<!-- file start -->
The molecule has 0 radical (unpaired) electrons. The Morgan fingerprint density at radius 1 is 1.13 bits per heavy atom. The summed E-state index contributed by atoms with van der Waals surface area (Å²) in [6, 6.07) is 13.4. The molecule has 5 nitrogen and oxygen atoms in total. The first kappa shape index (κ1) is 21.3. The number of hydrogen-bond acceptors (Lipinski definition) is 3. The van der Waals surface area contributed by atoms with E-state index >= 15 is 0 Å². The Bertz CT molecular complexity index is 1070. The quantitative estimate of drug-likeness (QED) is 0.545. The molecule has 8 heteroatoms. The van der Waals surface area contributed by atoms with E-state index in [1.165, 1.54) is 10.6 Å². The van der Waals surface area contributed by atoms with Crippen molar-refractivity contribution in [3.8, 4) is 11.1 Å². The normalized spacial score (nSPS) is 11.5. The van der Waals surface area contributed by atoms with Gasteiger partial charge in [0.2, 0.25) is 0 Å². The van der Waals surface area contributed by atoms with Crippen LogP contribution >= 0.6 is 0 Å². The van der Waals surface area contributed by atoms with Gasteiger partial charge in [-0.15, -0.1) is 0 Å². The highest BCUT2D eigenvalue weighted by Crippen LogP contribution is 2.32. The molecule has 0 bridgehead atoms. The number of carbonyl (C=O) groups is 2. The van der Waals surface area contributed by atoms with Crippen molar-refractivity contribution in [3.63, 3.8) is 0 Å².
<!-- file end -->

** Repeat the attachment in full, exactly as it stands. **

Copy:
The molecule has 0 radical (unpaired) electrons. The Morgan fingerprint density at radius 1 is 1.13 bits per heavy atom. The summed E-state index contributed by atoms with van der Waals surface area (Å²) in [6, 6.07) is 13.4. The molecule has 5 nitrogen and oxygen atoms in total. The first kappa shape index (κ1) is 21.3. The number of hydrogen-bond acceptors (Lipinski definition) is 3. The van der Waals surface area contributed by atoms with E-state index >= 15 is 0 Å². The Bertz CT molecular complexity index is 1070. The quantitative estimate of drug-likeness (QED) is 0.545. The molecule has 8 heteroatoms. The van der Waals surface area contributed by atoms with E-state index in [1.165, 1.54) is 10.6 Å². The van der Waals surface area contributed by atoms with Crippen molar-refractivity contribution in [3.8, 4) is 11.1 Å². The normalized spacial score (nSPS) is 11.5. The van der Waals surface area contributed by atoms with Gasteiger partial charge in [0.2, 0.25) is 0 Å². The van der Waals surface area contributed by atoms with Crippen LogP contribution >= 0.6 is 0 Å². The van der Waals surface area contributed by atoms with Gasteiger partial charge in [-0.15, -0.1) is 0 Å². The highest BCUT2D eigenvalue weighted by Crippen LogP contribution is 2.32. The molecule has 0 bridgehead atoms. The number of carbonyl (C=O) groups is 2. The van der Waals surface area contributed by atoms with Crippen molar-refractivity contribution in [3.63, 3.8) is 0 Å².